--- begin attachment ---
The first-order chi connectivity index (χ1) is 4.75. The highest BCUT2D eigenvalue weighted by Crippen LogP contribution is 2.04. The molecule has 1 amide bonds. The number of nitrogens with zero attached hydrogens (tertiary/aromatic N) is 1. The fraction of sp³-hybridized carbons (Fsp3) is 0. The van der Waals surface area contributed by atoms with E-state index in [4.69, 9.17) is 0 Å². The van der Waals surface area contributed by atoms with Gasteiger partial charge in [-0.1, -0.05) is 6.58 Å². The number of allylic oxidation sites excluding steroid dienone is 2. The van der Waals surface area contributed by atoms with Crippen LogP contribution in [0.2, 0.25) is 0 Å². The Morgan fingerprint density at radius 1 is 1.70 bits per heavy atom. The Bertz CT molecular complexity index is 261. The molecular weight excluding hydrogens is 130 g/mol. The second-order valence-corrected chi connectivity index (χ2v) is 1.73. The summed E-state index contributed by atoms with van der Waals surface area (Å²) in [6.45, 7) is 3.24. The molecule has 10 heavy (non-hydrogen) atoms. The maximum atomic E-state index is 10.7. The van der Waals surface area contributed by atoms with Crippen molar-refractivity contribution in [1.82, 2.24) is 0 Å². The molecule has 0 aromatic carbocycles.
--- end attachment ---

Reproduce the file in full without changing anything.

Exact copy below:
The first-order chi connectivity index (χ1) is 4.75. The highest BCUT2D eigenvalue weighted by Crippen LogP contribution is 2.04. The molecule has 1 amide bonds. The number of nitrogens with zero attached hydrogens (tertiary/aromatic N) is 1. The fraction of sp³-hybridized carbons (Fsp3) is 0. The van der Waals surface area contributed by atoms with E-state index in [4.69, 9.17) is 0 Å². The van der Waals surface area contributed by atoms with Gasteiger partial charge in [-0.1, -0.05) is 6.58 Å². The number of allylic oxidation sites excluding steroid dienone is 2. The van der Waals surface area contributed by atoms with Crippen LogP contribution in [0.2, 0.25) is 0 Å². The Morgan fingerprint density at radius 1 is 1.70 bits per heavy atom. The Bertz CT molecular complexity index is 261. The molecular weight excluding hydrogens is 130 g/mol. The second-order valence-corrected chi connectivity index (χ2v) is 1.73. The summed E-state index contributed by atoms with van der Waals surface area (Å²) in [6.45, 7) is 3.24. The molecule has 10 heavy (non-hydrogen) atoms. The maximum atomic E-state index is 10.7. The van der Waals surface area contributed by atoms with Crippen molar-refractivity contribution in [1.82, 2.24) is 0 Å². The molecule has 0 aromatic carbocycles.